Family planning continues to be a hot button political topic.
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There was palpable social and political turmoil regarding reproductive rights, family planning, and women’s bodies in the year 2013. The Affordable Care Act has made it easier than ever for most women to acquire birth control, Planned Parenthood has remained a model resource for family planning, and Wendy Davis filibustered for more than ten hours to prevent the closure of abortion and health clinics in Texas. It would seem that even more than forty years after the instatement of Roe v. Wade, the public stance on abortion continues to leave our country socially and politically divided.

Are you familiar with Roe v. Wade? Just to review, it’s the historic U.S. Supreme Court decision that overturned a Texas interpretation of abortion law, making abortion legal in the United States. According to the women’s history section on, “The Roe v. Wade decision held that a woman, with her doctor, could choose abortion in earlier months of pregnancy without legal restriction, and with restrictions in later months, based on the right to privacy.” The Supreme Court came to this decision on January 22nd, 1973, after which any state laws that limited women’s access to abortions during the first trimester of pregnancy were invalidated. It was a huge victory for women’s rights and reproductive health, but many people – men and women alike – fervently disagreed with the ruling.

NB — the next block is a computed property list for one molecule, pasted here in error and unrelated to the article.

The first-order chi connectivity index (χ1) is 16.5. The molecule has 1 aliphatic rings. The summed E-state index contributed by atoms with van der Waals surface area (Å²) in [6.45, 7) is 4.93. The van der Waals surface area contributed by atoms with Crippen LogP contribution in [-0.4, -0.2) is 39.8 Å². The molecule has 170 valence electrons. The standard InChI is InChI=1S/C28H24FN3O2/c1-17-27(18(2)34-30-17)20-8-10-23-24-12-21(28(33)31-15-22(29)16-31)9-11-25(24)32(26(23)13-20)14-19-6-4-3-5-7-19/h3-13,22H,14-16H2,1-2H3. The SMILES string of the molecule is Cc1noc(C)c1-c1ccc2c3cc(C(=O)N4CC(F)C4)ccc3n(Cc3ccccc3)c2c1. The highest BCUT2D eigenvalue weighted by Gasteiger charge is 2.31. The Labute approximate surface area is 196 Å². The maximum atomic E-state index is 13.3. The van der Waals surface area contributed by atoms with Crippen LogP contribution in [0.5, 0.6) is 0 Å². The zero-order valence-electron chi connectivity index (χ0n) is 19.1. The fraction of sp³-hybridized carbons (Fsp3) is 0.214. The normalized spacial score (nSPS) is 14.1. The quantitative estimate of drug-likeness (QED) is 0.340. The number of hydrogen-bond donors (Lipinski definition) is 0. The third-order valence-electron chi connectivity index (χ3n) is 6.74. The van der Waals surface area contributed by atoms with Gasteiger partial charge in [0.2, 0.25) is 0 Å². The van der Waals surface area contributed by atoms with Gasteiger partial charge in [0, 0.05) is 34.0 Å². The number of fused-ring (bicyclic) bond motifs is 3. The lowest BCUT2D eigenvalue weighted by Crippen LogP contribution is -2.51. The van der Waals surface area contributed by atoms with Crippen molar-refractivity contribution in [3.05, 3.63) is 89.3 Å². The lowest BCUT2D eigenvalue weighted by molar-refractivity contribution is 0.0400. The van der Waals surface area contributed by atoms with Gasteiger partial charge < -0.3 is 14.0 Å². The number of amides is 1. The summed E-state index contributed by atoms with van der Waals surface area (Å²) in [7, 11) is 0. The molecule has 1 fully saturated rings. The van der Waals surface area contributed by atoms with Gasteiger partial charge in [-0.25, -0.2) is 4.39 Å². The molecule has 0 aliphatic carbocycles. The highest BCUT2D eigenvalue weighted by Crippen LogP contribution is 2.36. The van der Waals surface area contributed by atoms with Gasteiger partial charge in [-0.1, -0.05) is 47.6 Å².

France's new laws make abortions free for women and contraception free to minors.

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Fast forward to present day. With all of the tumult that spawned from pro-life, or anti-abortion, and pro-choice debates, it’s almost as if Roe v. Wade was decided only a year or two ago. Essentially, in more than forty years, opinions about abortions and women’s rights still leave our country, and its primary political parties, truly divided.

Recently making headlines is the Republican National Committee (RNC), and its decision to rework the schedule for an upcoming winter meeting so that members can attend the annual March for Life demonstration, a rally that protests abortion. This is not the first time the RNC (currently headed by Chairman Reince Priebus, with former heads like Republican strategist Ken Mehlman) has illustrated its commitment to pro-life ideals. It’s been a historically Republican stance for decades, and the RNC has no intention of budging on the issue anytime soon.

With Republicans steadfastly opposing abortions, and Democrats becoming increasingly aware of the importance of family planning in relation to women’s rights, it would seem as though the controversial topic will leave our major political parties (and the American public) deadlocked for years to come. Do you see an end to the pro-life and pro-choice disputes happening anytime soon?

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